Notre Dame’s firing of its football coach Charlie Weis in 2009 is an example of a derailed leader. Since the 1980s, we have studied managers who had all the makings of achieving the highest levels in their organizations — only to be fired, demoted, or to plateau below expected levels of achievement.

By comparing successful managers to those who derail, we has identified 5 specific factors that increase a leader’s odds for derailment:

  1. problems with interpersonal relationships;
  2. difficulty building and leading a team;
  3. difficulty changing and adapting;
  4. failure to meet business objectives; and
  5. too narrow of a functional orientation.

Though he may have exhibited several of these factors, I believe the fifth — too narrow of a functional orientation — ultimately led to Weis’ downfall and firing at Notre Dame.

Weis worked his way up the football ladder under the tutelage of two well-respected professional football geniuses, Bill Parcells and Bill Belichick. He eventually became an offensive coordinator for the New England Patriots under Belichick, and helped coach the offense to many victories, including several Super Bowl victories. (This year, the Patriots are back in the Super Bowl, and Belichick is still at the helm.)

Many touted Weis as an offensive guru and 5 years before his firing, he landed his dream job as head football coach of the University of Notre Dame (Weis in fact graduated from Notre Dame years before). Expectations however were ultimately too much for Weis and his record of 35-27 fell far below people’s expectations. On November 30, 2009, Weis was fired.

One of the derailment factors, “Too Narrow Functional Orientation,” considers a manager’s ill-preparedness for promotion and a manager’s inability to supervise outside of their current function. Weis had all the ability to coach offense; however, football is more than just offense.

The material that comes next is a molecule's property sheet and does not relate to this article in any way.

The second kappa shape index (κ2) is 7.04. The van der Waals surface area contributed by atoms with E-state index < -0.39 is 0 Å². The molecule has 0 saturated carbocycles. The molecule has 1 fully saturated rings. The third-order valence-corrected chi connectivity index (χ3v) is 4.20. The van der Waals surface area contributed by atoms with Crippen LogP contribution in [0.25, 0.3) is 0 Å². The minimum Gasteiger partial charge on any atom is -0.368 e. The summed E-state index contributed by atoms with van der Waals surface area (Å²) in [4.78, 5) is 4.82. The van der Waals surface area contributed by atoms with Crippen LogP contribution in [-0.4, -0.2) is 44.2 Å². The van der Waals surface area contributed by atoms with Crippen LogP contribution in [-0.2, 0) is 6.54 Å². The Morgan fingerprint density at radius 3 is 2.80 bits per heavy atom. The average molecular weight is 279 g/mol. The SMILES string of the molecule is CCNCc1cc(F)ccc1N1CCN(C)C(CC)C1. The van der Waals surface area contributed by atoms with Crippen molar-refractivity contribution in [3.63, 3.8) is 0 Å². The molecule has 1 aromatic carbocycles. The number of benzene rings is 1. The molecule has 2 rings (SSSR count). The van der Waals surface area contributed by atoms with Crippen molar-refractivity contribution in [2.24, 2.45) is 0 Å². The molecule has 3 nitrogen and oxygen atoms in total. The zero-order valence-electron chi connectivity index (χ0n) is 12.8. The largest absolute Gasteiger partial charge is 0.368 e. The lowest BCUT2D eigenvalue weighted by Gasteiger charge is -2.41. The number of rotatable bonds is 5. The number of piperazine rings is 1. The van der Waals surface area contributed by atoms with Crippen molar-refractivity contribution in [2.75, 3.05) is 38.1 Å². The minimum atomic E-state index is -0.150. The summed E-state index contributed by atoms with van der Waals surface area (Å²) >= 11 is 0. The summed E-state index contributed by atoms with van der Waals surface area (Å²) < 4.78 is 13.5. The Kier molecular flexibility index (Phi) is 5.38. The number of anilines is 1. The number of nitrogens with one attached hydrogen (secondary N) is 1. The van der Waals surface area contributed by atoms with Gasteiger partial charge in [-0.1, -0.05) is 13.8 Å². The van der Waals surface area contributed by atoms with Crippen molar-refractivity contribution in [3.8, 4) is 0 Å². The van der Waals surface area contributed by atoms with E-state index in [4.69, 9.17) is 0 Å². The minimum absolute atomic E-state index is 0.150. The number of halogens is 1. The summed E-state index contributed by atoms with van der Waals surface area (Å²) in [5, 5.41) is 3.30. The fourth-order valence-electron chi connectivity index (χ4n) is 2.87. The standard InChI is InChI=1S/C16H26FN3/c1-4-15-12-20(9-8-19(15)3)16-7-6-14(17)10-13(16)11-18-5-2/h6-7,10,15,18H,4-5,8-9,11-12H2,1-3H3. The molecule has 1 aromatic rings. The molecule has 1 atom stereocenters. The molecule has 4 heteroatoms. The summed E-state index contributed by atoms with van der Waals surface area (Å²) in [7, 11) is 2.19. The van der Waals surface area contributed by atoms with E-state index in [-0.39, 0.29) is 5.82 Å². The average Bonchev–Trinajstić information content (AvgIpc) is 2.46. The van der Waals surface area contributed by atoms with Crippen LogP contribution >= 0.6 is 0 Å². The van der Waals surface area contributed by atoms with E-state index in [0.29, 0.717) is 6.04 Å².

His teams at Notre Dame lacked the defense and special teams play necessary to succeed all-around. Your team can score 30 points a game (which is a lot for offense in football), but if your team relinquishes roughly that many points per game as well, it’s tough to win.

As a leader, it is obvious that there are several skills, talents, and abilities that helped you get to where you are. But if you do not broaden your skill sets, or have people around you that can help complement your strengths or are there to help out with your weaknesses (or better yet, give you the development you need to turn your weaknesses around), your overly narrowed functional orientation can derail your career just like it did with Weis.

Soon after, Notre Dame hired Cincinnati head football coach, Brian Kelly. Ironically, Kelly is known for his defensive mind — completely opposite from Weiss.

Leaders like Kelly — or you — can avoid derailment by broadening their skill set, or at the very least hiring a really good offensive coordinator and special teams coach to supplement his weakness. Think about how you can do the same.

Photo Credit: Patterbt

3 thoughts on “Derailment on the Field

  1. Mike says:

    I must inject that a good leader is one who has the ability and skill set to unite a group towards a COMMON GOAL. If everyone isn’t on board together, the team, no matter how good will indeed fall short.

  2. Mike says:

    I must inject that a good leader is one who has the ability and skill set to unite a group towards a COMMON GOAL. If everyone isn’t on board together, the team, no matter how good will indeed fall short.

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